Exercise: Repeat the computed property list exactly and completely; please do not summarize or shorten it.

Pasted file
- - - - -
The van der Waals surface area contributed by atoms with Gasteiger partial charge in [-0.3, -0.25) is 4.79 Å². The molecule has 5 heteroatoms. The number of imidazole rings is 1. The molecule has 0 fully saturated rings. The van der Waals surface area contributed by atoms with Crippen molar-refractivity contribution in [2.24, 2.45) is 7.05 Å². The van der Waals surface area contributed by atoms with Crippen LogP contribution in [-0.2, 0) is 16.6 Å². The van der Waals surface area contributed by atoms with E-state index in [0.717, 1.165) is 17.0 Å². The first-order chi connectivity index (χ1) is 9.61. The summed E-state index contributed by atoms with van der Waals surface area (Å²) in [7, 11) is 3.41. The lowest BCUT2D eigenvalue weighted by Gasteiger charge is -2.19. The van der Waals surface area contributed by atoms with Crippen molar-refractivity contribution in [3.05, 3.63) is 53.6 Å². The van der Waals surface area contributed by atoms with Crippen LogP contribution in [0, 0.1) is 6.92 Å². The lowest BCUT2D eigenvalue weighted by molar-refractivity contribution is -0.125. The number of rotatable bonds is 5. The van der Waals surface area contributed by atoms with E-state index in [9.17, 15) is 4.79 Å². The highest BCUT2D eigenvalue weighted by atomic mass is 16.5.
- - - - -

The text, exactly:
The van der Waals surface area contributed by atoms with Gasteiger partial charge in [-0.3, -0.25) is 4.79 Å². The molecule has 5 heteroatoms. The number of imidazole rings is 1. The molecule has 0 fully saturated rings. The van der Waals surface area contributed by atoms with Crippen molar-refractivity contribution in [2.24, 2.45) is 7.05 Å². The van der Waals surface area contributed by atoms with Crippen LogP contribution in [-0.2, 0) is 16.6 Å². The van der Waals surface area contributed by atoms with E-state index in [0.717, 1.165) is 17.0 Å². The first-order chi connectivity index (χ1) is 9.61. The summed E-state index contributed by atoms with van der Waals surface area (Å²) in [7, 11) is 3.41. The lowest BCUT2D eigenvalue weighted by Gasteiger charge is -2.19. The van der Waals surface area contributed by atoms with Crippen molar-refractivity contribution in [3.05, 3.63) is 53.6 Å². The van der Waals surface area contributed by atoms with Crippen LogP contribution in [0, 0.1) is 6.92 Å². The lowest BCUT2D eigenvalue weighted by molar-refractivity contribution is -0.125. The number of rotatable bonds is 5. The van der Waals surface area contributed by atoms with E-state index in [9.17, 15) is 4.79 Å². The highest BCUT2D eigenvalue weighted by atomic mass is 16.5.